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    Contraception after having a baby

    On this page
    1. When can you start contraception after giving birth?
    2. Fertility after birth
    3. What kind of contraception can I use straight after birth?
    4. When can I start taking contraceptive pills after giving birth?
    5. Can I use a diaphragm or cap after giving birth?
    6. Emergency contraception after birth
    7. Breastfeeding as contraception
    8. When do periods start after birth?
    9. How long after giving birth can you have sex?
    10. How soon after giving birth can you get pregnant?
    11. What are permanent methods of contraception?
    12. Conclusion

    Reviewed by Dr Neel Patel

    Lady sat on a sofa holding a baby and a packet of the contraceptive pill

    For new mums, contraception may be at the bottom of the to-do list, but it's important to think about it. 

    It’s possible to get pregnant as soon as three weeks after you’ve given birth, even before your periods return, so if you’re sexually active after having your baby, you should be using contraception – unless you’re keen to get pregnant again!

    Contraception methods for new mothers aren’t any different to what you may have used in the past, but – depending on the type, and whether you’re breastfeeding – you might need to wait to use it.

    When can you start contraception after giving birth?

    Contraception should be a consideration soon after or even before you give birth. This is because it’s possible to get pregnant again about 21days after you’ve had your baby. Even if you’re breastfeeding and your periods haven’t come back yet. 

    Even if it’s not on your mind, it’s normal for midwives and hospital staff to ask you about your contraception plans soon after you’ve had your baby. You’ll normally talk about it while you’re in hospital after giving birth, and once again at your postnatal check, six to eight weeks later.

    You can bring up the topic of contraception at any time with your midwife, health visitor, or GP – even while you’re still pregnant.

    Fertility after birth

    You can get pregnant again in as little as 21 days after giving birth. Although the time it takes for fertility to return will be different for everyone, if you’re having unprotected sex you’ll need to consider contraception. 

    What kind of contraception can I use straight after birth?

    There are a few types of contraception that are completely safe to use straight after you’ve given birth – provided you don’t have any specific medical risks.

    It’s safe for new parents (breastfeeding or not) to use any of the following:

    The contraceptive implant

    This is a small piece of flexible plastic fitted under the skin of your upper arm that releases a synthetic version of progesterone.

    The contraceptive injection

    This is an injection of synthetic progesterone given every eight to 13 weeks.

    The Intrauterine contraception (IUC)- the copper coil (IUD) or hormone coil (IUS)

    This is a small T-shaped device, with or without hormones, that sits inside your womb. It can be inserted at the time of giving birth, and lasts for 3-5 years depending on the type.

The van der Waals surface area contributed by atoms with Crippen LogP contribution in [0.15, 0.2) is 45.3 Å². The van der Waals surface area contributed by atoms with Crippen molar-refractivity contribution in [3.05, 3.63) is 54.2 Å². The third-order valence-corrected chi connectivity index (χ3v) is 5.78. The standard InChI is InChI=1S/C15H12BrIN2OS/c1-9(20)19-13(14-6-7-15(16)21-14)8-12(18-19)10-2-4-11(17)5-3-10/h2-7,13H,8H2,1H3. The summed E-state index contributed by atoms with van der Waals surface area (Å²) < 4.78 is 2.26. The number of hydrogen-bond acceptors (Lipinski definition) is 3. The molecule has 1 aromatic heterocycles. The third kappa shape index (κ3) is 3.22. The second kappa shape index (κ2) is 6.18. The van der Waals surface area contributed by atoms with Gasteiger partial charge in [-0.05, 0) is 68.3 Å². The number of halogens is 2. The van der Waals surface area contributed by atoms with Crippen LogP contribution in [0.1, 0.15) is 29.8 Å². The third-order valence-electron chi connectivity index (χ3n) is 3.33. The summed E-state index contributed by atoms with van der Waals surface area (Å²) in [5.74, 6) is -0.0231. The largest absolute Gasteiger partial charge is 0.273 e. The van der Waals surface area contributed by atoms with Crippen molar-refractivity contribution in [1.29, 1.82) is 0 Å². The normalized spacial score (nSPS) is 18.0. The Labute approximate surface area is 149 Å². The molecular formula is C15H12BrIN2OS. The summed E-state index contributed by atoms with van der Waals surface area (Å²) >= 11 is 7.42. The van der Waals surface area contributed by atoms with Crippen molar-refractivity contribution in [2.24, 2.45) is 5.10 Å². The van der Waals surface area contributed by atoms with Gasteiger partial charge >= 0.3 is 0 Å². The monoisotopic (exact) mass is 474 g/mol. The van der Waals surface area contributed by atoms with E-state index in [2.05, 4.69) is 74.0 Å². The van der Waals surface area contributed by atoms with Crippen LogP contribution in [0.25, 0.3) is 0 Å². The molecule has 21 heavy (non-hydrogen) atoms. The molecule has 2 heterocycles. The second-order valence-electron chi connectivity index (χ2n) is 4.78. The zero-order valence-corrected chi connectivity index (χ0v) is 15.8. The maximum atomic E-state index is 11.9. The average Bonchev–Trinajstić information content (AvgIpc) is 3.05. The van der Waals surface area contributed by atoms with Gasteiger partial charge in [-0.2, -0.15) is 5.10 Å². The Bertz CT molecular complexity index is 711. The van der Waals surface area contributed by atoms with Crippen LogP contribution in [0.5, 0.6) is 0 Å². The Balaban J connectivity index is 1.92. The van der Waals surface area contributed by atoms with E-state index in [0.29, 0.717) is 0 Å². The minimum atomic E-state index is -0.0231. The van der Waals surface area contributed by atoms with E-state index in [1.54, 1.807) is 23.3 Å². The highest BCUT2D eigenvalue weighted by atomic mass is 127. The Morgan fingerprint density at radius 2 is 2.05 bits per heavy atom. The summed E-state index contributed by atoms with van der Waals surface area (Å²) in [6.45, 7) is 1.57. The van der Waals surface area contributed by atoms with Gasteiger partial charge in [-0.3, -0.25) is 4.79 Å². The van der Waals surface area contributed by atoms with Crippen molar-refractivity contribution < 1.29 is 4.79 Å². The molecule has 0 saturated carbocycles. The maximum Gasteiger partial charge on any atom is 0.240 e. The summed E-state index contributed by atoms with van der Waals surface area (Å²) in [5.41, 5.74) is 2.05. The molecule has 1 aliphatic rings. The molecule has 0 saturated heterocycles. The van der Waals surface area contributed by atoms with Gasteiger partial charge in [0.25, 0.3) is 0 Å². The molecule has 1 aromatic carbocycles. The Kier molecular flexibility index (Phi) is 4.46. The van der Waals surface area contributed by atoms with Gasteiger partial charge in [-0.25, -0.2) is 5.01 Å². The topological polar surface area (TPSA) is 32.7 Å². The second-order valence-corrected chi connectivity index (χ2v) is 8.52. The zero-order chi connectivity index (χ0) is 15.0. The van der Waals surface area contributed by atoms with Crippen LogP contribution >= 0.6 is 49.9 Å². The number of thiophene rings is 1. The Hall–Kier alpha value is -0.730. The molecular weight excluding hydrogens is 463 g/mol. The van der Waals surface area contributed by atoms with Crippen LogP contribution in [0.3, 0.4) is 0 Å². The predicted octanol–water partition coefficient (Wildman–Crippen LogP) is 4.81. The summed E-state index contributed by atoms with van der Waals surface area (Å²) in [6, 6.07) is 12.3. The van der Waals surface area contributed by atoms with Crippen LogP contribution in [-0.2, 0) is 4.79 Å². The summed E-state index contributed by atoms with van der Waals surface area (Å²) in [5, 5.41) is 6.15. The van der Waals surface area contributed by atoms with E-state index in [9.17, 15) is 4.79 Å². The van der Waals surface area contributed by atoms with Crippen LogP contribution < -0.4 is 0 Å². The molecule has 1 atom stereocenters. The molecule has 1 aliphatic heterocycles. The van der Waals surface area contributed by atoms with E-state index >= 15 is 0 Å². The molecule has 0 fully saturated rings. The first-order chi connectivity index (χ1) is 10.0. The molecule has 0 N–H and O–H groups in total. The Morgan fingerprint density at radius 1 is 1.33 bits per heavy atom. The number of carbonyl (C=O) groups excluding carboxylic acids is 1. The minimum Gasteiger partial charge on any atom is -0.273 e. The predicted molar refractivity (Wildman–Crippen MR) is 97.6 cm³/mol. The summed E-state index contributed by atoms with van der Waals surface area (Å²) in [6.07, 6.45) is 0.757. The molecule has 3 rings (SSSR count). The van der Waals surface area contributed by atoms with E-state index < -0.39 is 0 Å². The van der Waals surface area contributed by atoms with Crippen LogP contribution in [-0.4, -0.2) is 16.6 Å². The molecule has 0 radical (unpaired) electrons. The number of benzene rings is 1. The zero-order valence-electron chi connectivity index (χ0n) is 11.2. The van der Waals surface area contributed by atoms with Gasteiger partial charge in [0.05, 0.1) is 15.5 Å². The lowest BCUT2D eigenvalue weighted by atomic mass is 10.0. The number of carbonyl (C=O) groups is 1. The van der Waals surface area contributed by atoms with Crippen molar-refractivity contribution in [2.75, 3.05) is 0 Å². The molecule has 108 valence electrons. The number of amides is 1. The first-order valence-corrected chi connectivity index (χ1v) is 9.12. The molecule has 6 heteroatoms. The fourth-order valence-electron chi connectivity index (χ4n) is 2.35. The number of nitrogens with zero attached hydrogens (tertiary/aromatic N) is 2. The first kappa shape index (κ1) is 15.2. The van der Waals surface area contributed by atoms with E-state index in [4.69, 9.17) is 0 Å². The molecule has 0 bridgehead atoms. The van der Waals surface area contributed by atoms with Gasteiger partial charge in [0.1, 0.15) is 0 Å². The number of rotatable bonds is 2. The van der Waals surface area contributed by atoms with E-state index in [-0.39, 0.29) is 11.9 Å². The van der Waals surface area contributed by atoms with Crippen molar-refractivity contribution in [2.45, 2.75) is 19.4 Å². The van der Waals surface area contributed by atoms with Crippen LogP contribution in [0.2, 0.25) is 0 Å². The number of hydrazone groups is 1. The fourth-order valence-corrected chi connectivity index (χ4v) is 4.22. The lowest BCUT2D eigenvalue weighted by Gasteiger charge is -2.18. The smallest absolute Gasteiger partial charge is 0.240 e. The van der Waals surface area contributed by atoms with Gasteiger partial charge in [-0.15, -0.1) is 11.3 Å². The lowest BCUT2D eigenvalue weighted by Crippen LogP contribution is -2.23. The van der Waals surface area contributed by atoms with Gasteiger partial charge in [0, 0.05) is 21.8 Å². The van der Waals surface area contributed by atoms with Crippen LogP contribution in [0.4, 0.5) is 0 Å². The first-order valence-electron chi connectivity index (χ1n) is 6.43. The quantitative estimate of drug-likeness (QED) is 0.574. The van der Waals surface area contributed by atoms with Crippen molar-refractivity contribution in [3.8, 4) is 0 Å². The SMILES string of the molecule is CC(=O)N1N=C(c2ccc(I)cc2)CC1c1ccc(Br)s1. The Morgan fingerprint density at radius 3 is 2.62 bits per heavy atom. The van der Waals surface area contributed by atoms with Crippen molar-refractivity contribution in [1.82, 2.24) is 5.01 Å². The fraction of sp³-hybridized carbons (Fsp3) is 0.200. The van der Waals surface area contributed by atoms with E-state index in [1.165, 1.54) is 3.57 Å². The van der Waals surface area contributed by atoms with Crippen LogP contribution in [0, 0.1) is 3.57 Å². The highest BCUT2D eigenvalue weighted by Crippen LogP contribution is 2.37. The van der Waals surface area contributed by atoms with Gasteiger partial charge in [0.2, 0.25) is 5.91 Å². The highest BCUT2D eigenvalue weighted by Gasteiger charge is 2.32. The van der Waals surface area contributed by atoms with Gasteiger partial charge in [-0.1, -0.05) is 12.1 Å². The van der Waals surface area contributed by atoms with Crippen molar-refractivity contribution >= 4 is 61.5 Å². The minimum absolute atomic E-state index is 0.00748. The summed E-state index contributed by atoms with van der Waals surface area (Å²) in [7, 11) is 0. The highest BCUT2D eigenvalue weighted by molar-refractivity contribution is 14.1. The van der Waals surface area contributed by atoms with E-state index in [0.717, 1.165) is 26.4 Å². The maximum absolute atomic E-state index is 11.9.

A coil can be fitted immediately after birth. If it's not inserted within 48 hours you need to wait for four weeks to have it put in.

    The progestogen-only pill

    This is a contraceptive pill (also known as the mini pill) that is taken orally every day.

    Male and female condoms

    Looking for contraception?

    Visit our contraception service


    When can I start taking contraceptive pills after giving birth?

    The progesterone only pill (POP or mini pill) can be started straight after giving birth. Lots of women use the combined pill for their contraception, and may be keen to restart it after they’ve had their baby.

    The combined pill contains synthetic versions of oestrogen and progesterone. It can be taken by new mums but not directly after birth. The same goes for the vaginal ring and the contraceptive patch, which are two other forms of combined contraception.

    • If you’re not breastfeeding, you can usually start combined contraception three weeks after giving birth (provided there is no medical risk)
    • If you're breastfeeding, you’ll need to wait at least six weeks to use combined contraception

    Can I use a diaphragm or cap after giving birth?

    You can use a diaphragm or cap for contraception from six weeks after giving birth. If you've used one before, please don't start using it again before you've had a check up: you may actually need a different size now.

    Emergency contraception after birth

    If you have unprotected sex and you don’t want to get pregnant, you can use emergency contraception, even if you’re breastfeeding. There are two morning after pills available - Levonorgestrel and ellaOne. Either of these can be taken if you are formula feeding your baby, if you’re breastfeeding there are a few things to consider. 

    You can also have the IUD copper coil fitted as a form of emergency contraception – however this can normally only be fitted from four weeks after you’ve given birth. 

    The best option for breastfeeding mums is the morning after pill Levonorgestrel. However, you should avoid breastfeeding for at least 8 hours after taking Levonorgestrel. You should use a breast pump to keep up your supply up, but your baby shouldn’t drink any of your expressed milk for 8 hours following the tablet.